They're mostly useful, unique and even attention-getting, but as with any type of terminology, they can become cliches through overuse.
The one word that seems too creative for its own good is slackitivism. Here's Bentley's definition of that term:
A “feel-good” measure, in support of an issue or social cause, that have little or no practical effect other than to make the person doing it feel satisfaction. In today’s digital age, we are in no shortage of e-advocacy campaigns soliciting users to sign online petitions to advocate for a cause. ... Many critics have dubbed it “slacktivism,” a means for thousands to proclaim their support or criticism of a campaign with just a click of a mouse. “Slacktivists” don’t actually have to break a sweat, and thus can often be recognized as individuals not fully engaged in making change.It's too "insider" and too negative. I understand the point of the word and the concerns that prompted it. But I think its use by "real" activists denies the positive feelings, the potential for further action, and the real (if limited) value of actions taken by so-called "slacktivists." Instead of belittling that group of activists, critics should be building on their interest and efforts. Find ways to enhance their impact by increasing their involvement.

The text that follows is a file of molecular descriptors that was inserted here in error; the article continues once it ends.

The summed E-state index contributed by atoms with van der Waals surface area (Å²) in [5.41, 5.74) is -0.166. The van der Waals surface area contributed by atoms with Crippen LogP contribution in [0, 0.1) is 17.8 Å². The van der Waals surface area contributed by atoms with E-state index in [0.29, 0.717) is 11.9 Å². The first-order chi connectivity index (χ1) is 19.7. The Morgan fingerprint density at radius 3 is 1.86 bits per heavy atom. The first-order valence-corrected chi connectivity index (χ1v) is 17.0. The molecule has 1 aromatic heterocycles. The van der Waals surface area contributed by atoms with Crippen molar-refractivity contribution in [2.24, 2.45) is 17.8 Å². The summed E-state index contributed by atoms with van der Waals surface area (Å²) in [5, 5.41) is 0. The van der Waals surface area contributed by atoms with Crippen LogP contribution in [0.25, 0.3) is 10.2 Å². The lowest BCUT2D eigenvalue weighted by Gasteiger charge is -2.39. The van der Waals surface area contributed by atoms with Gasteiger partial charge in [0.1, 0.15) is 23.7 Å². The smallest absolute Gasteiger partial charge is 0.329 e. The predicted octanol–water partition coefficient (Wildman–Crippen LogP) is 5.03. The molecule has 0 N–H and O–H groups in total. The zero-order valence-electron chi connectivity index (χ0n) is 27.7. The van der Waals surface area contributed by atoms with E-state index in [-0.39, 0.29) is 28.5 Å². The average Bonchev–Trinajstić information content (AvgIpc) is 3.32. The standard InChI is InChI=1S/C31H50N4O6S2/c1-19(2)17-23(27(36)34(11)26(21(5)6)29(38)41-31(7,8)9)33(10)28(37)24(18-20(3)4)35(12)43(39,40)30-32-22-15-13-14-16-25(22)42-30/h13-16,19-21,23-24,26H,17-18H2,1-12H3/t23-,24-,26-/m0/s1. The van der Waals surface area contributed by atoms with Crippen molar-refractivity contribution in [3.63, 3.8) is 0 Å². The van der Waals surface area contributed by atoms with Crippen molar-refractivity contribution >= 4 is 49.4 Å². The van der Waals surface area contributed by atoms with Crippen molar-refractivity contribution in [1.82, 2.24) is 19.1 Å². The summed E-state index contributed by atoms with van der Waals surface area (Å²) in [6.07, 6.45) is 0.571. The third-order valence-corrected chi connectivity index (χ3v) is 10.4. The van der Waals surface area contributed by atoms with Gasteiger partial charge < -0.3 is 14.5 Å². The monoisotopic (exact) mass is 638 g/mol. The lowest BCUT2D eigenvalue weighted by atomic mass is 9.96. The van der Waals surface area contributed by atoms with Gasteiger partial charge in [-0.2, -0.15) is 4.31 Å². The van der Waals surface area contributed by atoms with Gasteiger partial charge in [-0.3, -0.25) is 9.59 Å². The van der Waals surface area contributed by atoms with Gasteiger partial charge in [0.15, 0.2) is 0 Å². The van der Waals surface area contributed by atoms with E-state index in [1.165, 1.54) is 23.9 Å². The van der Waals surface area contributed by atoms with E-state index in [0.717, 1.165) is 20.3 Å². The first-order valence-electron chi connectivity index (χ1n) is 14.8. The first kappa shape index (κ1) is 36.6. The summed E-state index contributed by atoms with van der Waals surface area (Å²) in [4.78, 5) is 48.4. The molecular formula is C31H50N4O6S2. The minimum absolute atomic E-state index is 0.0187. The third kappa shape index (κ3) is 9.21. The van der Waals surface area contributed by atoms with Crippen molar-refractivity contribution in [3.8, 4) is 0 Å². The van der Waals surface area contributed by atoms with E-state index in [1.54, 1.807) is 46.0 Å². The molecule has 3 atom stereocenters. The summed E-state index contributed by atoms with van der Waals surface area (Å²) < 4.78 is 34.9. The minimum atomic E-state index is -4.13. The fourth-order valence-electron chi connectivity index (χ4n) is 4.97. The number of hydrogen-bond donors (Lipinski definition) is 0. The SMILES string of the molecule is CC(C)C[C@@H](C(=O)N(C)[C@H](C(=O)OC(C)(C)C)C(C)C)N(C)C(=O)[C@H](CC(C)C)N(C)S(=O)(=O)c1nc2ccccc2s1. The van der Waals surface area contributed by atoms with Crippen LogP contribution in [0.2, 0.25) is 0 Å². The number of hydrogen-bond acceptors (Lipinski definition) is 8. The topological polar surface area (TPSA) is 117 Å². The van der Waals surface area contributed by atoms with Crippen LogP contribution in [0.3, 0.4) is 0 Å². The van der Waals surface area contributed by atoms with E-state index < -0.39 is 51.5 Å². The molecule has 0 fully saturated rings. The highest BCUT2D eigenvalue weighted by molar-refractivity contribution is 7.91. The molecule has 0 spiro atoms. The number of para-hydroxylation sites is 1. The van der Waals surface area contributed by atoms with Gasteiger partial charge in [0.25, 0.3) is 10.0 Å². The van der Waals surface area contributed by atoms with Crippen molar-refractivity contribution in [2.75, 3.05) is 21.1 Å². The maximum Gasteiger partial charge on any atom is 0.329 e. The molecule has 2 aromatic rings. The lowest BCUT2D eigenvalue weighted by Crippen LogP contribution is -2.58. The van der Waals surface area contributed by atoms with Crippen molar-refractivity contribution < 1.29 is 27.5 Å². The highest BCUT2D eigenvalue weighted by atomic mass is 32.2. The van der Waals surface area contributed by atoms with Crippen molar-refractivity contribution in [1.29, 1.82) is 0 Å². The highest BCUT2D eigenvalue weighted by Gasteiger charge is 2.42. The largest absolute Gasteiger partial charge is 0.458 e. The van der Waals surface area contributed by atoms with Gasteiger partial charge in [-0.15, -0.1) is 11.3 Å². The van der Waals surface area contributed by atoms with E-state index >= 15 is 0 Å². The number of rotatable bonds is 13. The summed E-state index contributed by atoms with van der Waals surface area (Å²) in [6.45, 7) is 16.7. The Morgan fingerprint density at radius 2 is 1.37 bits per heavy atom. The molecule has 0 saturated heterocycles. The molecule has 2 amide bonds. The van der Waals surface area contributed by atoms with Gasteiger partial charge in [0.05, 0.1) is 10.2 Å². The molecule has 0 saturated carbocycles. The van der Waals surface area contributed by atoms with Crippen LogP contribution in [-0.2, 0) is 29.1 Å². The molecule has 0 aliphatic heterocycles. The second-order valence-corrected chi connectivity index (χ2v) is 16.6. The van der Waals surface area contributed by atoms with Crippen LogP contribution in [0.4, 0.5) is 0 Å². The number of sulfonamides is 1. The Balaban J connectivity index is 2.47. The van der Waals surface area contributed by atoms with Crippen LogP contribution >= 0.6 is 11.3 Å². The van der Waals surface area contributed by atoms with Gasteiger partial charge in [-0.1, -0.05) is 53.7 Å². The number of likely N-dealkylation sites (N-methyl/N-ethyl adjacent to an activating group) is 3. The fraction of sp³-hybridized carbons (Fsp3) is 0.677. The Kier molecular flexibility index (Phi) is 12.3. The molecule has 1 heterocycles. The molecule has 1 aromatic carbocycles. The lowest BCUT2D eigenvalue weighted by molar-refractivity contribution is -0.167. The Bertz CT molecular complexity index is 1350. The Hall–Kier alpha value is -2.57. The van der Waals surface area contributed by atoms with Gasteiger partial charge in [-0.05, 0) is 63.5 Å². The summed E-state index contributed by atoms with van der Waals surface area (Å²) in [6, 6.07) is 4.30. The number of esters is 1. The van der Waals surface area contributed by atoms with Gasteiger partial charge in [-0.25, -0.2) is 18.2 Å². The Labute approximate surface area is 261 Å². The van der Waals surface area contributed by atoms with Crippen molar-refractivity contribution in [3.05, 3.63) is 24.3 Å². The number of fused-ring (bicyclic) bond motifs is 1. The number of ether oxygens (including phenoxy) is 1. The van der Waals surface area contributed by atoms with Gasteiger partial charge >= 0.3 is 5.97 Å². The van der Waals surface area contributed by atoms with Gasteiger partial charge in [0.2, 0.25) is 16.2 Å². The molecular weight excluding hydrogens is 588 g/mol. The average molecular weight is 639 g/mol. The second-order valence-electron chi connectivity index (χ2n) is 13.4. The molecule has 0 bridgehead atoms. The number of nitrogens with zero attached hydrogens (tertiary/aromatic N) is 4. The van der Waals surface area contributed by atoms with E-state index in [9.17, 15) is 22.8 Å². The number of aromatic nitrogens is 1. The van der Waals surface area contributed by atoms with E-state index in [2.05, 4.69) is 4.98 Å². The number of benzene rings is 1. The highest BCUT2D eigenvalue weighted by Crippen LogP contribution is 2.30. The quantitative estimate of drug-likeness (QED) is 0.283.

When I first heard crowd-sourcing several years ago, it sounded like jargon to me, for use by people within a field. I still think that way; I don't expect it to take on popular use--or, more importantly, popular understanding. People using that word need to be aware that it's not a familiar term to many people.
Here are the other words:
- cause marketing
- corporate responsibility
- shared value
- social good
- armchair advocate.